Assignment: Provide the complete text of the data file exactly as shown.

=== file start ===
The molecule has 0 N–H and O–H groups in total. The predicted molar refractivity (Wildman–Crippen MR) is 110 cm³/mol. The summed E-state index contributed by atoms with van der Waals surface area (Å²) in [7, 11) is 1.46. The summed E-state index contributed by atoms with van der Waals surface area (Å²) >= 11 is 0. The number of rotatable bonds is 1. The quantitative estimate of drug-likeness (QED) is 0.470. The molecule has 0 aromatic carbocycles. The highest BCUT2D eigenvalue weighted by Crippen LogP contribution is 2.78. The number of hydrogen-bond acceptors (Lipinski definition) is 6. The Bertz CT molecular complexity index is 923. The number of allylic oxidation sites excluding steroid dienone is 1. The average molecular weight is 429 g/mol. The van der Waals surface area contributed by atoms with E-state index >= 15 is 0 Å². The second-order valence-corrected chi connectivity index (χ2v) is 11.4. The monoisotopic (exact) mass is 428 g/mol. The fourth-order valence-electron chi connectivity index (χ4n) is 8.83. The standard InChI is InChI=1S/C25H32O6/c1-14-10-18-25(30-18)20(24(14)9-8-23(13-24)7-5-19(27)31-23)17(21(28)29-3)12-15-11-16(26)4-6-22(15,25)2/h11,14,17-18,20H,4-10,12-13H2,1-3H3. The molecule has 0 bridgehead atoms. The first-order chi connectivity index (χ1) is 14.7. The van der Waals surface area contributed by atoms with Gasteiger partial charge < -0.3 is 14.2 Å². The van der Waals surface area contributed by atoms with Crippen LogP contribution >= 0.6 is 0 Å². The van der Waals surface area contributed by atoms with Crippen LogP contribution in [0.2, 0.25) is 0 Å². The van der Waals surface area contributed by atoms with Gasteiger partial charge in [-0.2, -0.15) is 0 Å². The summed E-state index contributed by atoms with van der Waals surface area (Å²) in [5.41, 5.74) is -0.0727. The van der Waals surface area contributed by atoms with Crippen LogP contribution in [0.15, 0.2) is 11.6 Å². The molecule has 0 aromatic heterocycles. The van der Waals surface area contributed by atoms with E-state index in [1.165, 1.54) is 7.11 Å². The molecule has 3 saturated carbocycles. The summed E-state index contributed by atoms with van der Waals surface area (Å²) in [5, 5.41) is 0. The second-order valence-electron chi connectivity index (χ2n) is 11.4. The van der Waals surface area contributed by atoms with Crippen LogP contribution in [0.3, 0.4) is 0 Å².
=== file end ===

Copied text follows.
The molecule has 0 N–H and O–H groups in total. The predicted molar refractivity (Wildman–Crippen MR) is 110 cm³/mol. The summed E-state index contributed by atoms with van der Waals surface area (Å²) in [7, 11) is 1.46. The summed E-state index contributed by atoms with van der Waals surface area (Å²) >= 11 is 0. The number of rotatable bonds is 1. The quantitative estimate of drug-likeness (QED) is 0.470. The molecule has 0 aromatic carbocycles. The highest BCUT2D eigenvalue weighted by Crippen LogP contribution is 2.78. The number of hydrogen-bond acceptors (Lipinski definition) is 6. The Bertz CT molecular complexity index is 923. The number of allylic oxidation sites excluding steroid dienone is 1. The average molecular weight is 429 g/mol. The van der Waals surface area contributed by atoms with E-state index >= 15 is 0 Å². The second-order valence-corrected chi connectivity index (χ2v) is 11.4. The monoisotopic (exact) mass is 428 g/mol. The fourth-order valence-electron chi connectivity index (χ4n) is 8.83. The standard InChI is InChI=1S/C25H32O6/c1-14-10-18-25(30-18)20(24(14)9-8-23(13-24)7-5-19(27)31-23)17(21(28)29-3)12-15-11-16(26)4-6-22(15,25)2/h11,14,17-18,20H,4-10,12-13H2,1-3H3. The molecule has 0 bridgehead atoms. The first-order chi connectivity index (χ1) is 14.7. The van der Waals surface area contributed by atoms with Gasteiger partial charge < -0.3 is 14.2 Å². The van der Waals surface area contributed by atoms with Crippen LogP contribution >= 0.6 is 0 Å². The van der Waals surface area contributed by atoms with Crippen LogP contribution in [0.2, 0.25) is 0 Å². The van der Waals surface area contributed by atoms with Gasteiger partial charge in [-0.2, -0.15) is 0 Å². The summed E-state index contributed by atoms with van der Waals surface area (Å²) in [5.41, 5.74) is -0.0727. The van der Waals surface area contributed by atoms with Crippen LogP contribution in [0.15, 0.2) is 11.6 Å². The molecule has 0 aromatic heterocycles. The van der Waals surface area contributed by atoms with E-state index in [1.165, 1.54) is 7.11 Å². The molecule has 3 saturated carbocycles. The summed E-state index contributed by atoms with van der Waals surface area (Å²) in [5, 5.41) is 0. The second-order valence-electron chi connectivity index (χ2n) is 11.4. The van der Waals surface area contributed by atoms with Crippen LogP contribution in [0.3, 0.4) is 0 Å².